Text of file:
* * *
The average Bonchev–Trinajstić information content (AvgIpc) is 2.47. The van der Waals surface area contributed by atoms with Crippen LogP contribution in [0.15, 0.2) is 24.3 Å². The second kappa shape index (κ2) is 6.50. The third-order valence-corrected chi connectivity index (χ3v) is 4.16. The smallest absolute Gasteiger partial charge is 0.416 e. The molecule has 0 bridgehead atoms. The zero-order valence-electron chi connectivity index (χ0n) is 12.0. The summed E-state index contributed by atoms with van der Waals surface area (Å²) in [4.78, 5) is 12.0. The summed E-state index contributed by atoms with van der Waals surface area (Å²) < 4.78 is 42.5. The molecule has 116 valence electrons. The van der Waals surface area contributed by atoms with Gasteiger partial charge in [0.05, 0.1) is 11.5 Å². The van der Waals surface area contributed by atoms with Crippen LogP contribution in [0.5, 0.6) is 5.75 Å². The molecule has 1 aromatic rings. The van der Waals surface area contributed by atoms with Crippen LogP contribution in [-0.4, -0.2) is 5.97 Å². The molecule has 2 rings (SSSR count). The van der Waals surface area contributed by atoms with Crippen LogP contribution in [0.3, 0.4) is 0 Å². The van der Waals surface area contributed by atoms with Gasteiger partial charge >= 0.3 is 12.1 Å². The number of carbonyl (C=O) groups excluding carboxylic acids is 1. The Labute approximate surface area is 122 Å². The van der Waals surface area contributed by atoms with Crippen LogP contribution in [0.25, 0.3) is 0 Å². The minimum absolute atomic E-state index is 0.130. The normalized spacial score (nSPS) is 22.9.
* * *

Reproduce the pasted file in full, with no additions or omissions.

The average Bonchev–Trinajstić information content (AvgIpc) is 2.47. The van der Waals surface area contributed by atoms with Crippen LogP contribution in [0.15, 0.2) is 24.3 Å². The second kappa shape index (κ2) is 6.50. The third-order valence-corrected chi connectivity index (χ3v) is 4.16. The smallest absolute Gasteiger partial charge is 0.416 e. The molecule has 0 bridgehead atoms. The zero-order valence-electron chi connectivity index (χ0n) is 12.0. The summed E-state index contributed by atoms with van der Waals surface area (Å²) in [4.78, 5) is 12.0. The summed E-state index contributed by atoms with van der Waals surface area (Å²) < 4.78 is 42.5. The molecule has 116 valence electrons. The van der Waals surface area contributed by atoms with Gasteiger partial charge in [0.05, 0.1) is 11.5 Å². The van der Waals surface area contributed by atoms with Crippen LogP contribution in [0.5, 0.6) is 5.75 Å². The molecule has 1 aromatic rings. The van der Waals surface area contributed by atoms with Crippen LogP contribution in [-0.4, -0.2) is 5.97 Å². The molecule has 2 rings (SSSR count). The van der Waals surface area contributed by atoms with Crippen LogP contribution in [0.3, 0.4) is 0 Å². The van der Waals surface area contributed by atoms with Gasteiger partial charge >= 0.3 is 12.1 Å². The number of carbonyl (C=O) groups excluding carboxylic acids is 1. The Labute approximate surface area is 122 Å². The van der Waals surface area contributed by atoms with Crippen LogP contribution in [0.25, 0.3) is 0 Å². The minimum absolute atomic E-state index is 0.130. The normalized spacial score (nSPS) is 22.9.